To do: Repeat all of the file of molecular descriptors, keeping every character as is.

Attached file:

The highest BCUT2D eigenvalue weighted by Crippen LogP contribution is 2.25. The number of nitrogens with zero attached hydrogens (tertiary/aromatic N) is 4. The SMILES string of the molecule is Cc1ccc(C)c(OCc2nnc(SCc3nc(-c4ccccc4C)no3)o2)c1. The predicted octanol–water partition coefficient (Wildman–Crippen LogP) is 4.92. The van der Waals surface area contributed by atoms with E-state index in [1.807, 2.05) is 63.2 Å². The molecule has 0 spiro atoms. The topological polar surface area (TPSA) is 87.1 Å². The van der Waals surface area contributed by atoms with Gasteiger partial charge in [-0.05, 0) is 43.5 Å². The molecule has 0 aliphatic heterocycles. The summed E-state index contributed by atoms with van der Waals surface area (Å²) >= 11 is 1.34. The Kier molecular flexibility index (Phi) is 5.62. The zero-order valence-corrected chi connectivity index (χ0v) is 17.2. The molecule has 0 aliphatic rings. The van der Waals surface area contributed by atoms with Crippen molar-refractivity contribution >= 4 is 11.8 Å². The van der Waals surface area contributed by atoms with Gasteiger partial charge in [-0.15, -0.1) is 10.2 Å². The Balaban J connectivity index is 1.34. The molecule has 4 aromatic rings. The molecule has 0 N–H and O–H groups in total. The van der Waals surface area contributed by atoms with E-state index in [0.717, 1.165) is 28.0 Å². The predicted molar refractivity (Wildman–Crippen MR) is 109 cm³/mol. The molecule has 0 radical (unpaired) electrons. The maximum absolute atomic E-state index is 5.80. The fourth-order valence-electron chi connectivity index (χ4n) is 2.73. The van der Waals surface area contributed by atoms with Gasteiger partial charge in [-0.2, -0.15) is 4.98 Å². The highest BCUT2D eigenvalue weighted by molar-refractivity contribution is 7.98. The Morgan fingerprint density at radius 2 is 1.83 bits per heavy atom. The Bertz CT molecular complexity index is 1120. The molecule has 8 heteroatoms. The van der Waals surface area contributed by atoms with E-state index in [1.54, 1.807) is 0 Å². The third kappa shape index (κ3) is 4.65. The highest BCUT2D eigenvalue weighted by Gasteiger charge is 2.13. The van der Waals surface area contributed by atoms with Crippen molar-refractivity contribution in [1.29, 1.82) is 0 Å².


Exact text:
The highest BCUT2D eigenvalue weighted by Crippen LogP contribution is 2.25. The number of nitrogens with zero attached hydrogens (tertiary/aromatic N) is 4. The SMILES string of the molecule is Cc1ccc(C)c(OCc2nnc(SCc3nc(-c4ccccc4C)no3)o2)c1. The predicted octanol–water partition coefficient (Wildman–Crippen LogP) is 4.92. The van der Waals surface area contributed by atoms with E-state index in [1.807, 2.05) is 63.2 Å². The molecule has 0 spiro atoms. The topological polar surface area (TPSA) is 87.1 Å². The van der Waals surface area contributed by atoms with Gasteiger partial charge in [-0.05, 0) is 43.5 Å². The molecule has 0 aliphatic heterocycles. The summed E-state index contributed by atoms with van der Waals surface area (Å²) >= 11 is 1.34. The Kier molecular flexibility index (Phi) is 5.62. The zero-order valence-corrected chi connectivity index (χ0v) is 17.2. The molecule has 0 aliphatic rings. The van der Waals surface area contributed by atoms with Crippen molar-refractivity contribution >= 4 is 11.8 Å². The van der Waals surface area contributed by atoms with Gasteiger partial charge in [-0.15, -0.1) is 10.2 Å². The Balaban J connectivity index is 1.34. The molecule has 4 aromatic rings. The molecule has 0 N–H and O–H groups in total. The van der Waals surface area contributed by atoms with E-state index in [0.717, 1.165) is 28.0 Å². The predicted molar refractivity (Wildman–Crippen MR) is 109 cm³/mol. The molecule has 0 radical (unpaired) electrons. The maximum absolute atomic E-state index is 5.80. The fourth-order valence-electron chi connectivity index (χ4n) is 2.73. The van der Waals surface area contributed by atoms with Gasteiger partial charge in [-0.2, -0.15) is 4.98 Å². The highest BCUT2D eigenvalue weighted by molar-refractivity contribution is 7.98. The Morgan fingerprint density at radius 2 is 1.83 bits per heavy atom. The Bertz CT molecular complexity index is 1120. The molecule has 8 heteroatoms. The van der Waals surface area contributed by atoms with E-state index in [1.54, 1.807) is 0 Å². The third kappa shape index (κ3) is 4.65. The highest BCUT2D eigenvalue weighted by Gasteiger charge is 2.13. The van der Waals surface area contributed by atoms with Crippen molar-refractivity contribution in [1.29, 1.82) is 0 Å².